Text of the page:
About Us
Our Services
Learning Center
Blog
Podcast
Shop
Contact Us

Sale of Personal Use Condo or Home in the United States

 

 

Sale of Personal Use Condo or Home in the United States

 

As some of you consider the sale of Personal Use Condo or Home in the United States or are dealing with it for your family, make sure you know how U.S. and Canadian taxes come into play. Having all the facts can help you keep more of your profit in your pocket.

Maybe you are ready for a change of lifestyle, or perhaps you simply want to cash in on the appreciation you have seen on your United States property. Whatever your reason for selling, it is important to know what is ahead so you can prepare for the process. It can get complicated, so make sure you work with a real estate professional who is knowledgeable about the issues and a cross-border tax or legal expert who can help make sure you do not end up in hot water with the IRS or CRA.

 

1. You will have to pay U.S. tax on your gains.

We will start with the assumption that you are selling your property, and this is not about the property being transferred to one’s spouse due to a death. This may not come as a surprise, as the requirements are similar in Canada: If you sell your second residence for more than you paid for it, you are required to pay tax on the difference, minus some expenses — known as capital gains tax.

What you may not know is that when you sell property in the U.S., your tax obligation falls to the U.S. government first — even as a Canadian resident.

Filing and paying U.S. taxes is a straightforward process – you need to report the gain (or loss) of your property on a U.S. Non-Resident Income Tax Return (1040NR see link for the form below). If you had funds withheld under FIRPTA (see point 4), then the tax owing will be deducted from that amount and you will get a refund for the balance.

If a Canadian resident sells real estate located in the United States, they are subject to a 10% or 15% (depending on the purchaser’s intentions) withholding tax of the gross selling price under FIRPTA (Foreign Investment in Real Property Tax Act). If the property is sold for an amount greater than $300,000 but less than $1,000,000 and the property is being purchased with the intention of being used as the purchaser’s residence, then the sale will only be subject to a 10% withholding as opposed to the 15% rate. The tax withheld will be offset against the U.S. tax liability on any gain realized on the sale and will be refunded if it exceeds the tax liability.

There are two exceptions to the withholding requirement which can reduce or eliminate the requirement.

  • The first exception applies if the property is sold for less than U.S. $300,000 to a buyer who intends to occupy it as their principal residence. The gain on the sale is still taxable in the U.S. and a tax return (1040NR Form see Resource Section below) must be filed.
  • The second exception is if a Canadian resident gets a withholding certificate from the IRS on the basis that the expected U.S. tax liability will be less than 10% or 15% of the selling price. The certificate will indicate the amount of tax that should be withheld by the purchaser rather than the full 10% or 15%. Ideally, the withholding certificate should be obtained from the IRS before the sale closes. To apply for a withholding certificate a Form 8288-B (see Resource Section) must be completed and sent to the IRS. The IRS will generally issue a withholding certificate within 90 days of submission.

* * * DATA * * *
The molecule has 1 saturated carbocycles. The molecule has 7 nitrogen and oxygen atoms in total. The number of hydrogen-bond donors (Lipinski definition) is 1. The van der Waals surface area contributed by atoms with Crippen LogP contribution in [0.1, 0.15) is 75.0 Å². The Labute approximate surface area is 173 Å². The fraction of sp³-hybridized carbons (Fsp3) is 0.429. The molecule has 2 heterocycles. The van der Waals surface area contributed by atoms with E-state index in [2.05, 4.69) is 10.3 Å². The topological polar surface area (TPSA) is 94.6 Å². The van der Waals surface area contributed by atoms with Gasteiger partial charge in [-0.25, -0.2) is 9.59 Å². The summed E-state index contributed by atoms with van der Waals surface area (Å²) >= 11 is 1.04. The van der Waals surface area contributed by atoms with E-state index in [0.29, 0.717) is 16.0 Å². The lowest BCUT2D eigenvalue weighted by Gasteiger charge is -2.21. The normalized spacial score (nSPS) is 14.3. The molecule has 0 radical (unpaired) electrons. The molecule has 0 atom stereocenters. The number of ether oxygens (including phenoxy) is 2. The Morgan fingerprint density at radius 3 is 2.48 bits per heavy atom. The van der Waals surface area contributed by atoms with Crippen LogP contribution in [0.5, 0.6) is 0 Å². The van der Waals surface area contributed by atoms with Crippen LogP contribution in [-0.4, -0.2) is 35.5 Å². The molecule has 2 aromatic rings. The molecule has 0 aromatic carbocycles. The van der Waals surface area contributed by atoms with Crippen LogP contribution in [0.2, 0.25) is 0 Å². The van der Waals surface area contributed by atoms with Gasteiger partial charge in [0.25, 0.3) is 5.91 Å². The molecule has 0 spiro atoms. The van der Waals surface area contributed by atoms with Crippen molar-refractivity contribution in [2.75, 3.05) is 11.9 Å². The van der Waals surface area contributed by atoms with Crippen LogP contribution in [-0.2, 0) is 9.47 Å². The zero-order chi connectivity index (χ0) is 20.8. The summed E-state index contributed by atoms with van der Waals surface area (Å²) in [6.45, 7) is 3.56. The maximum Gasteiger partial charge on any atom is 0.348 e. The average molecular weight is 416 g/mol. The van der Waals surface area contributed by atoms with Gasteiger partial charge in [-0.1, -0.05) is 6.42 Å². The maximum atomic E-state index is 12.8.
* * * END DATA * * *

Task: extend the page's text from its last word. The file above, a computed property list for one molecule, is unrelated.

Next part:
The gain or loss on the sale of a U.S. real property by a non-resident is required to be reported on a U.S. Non-Resident Income Tax Return (1040NR). As a Canadian tax resident, the disposition of a U.S. property is required to be reported in Canada. If there is a gain on the sale, the U.S. has the right to tax the gain first and the U.S. tax liability can be claimed as a foreign tax credit against any Canadian and provincial tax on the sale.

 

2. You need to report your gains to the Canadian government too.

As a Canadian resident, you are subject to income tax on your worldwide income – so the sale of your U.S. property, and any gains or losses incurred, must be reported in Canada as well as the U.S.

 

3. The Canada-U.S. Tax Treaty is on your side.

Fortunately, the Canada-U.S. Tax Treaty is set up to avoid double taxation. Since the U.S. has the right to tax the capital gain first, that U.S. tax liability can be claimed as a foreign tax credit against your Canadian and provincial tax. Just remember, to qualify for the foreign tax credit, you must pay your U.S. taxes.

 

4. Foreign Investment in Real Property Tax Act (“FIRPTA”)

If you are a Canadian resident and selling real estate in the U.S., you are subject to withholding rules. These rules require 15 percent of the sale price be remitted to the IRS at the time of the sale. On the sale of a $500,000 property, that is a whopping $75,000.

This is not a tax, but a withholding against capital gains tax – basically, a “deposit” to ensure you meet your U.S. income tax obligations, as the IRS holds the funds until your U.S. tax return is submitted and processed and then refunds the balance.

 

5. Exceptions

The good news is, there are ways to reduce or eliminate this withholding requirement.

  1. The first exception relates to the cost of the property and the intentions of the buyer. If the property sells for less than $300,000 — and the buyer intends to use it at least 50 percent of the time for the next two years — then the withholding can be waived altogether.
  2. The second exception applies if you get a Withholding Certificate from the IRS. Your tax liability will be significantly less than the amount of withheld funds, as taxes are calculated on the difference between what you paid for your property (minus some expenses) and how much you sold it for, while the withholding rules and the deposit requirement of 15% and the deposit requirement of 15%apply to the full selling price.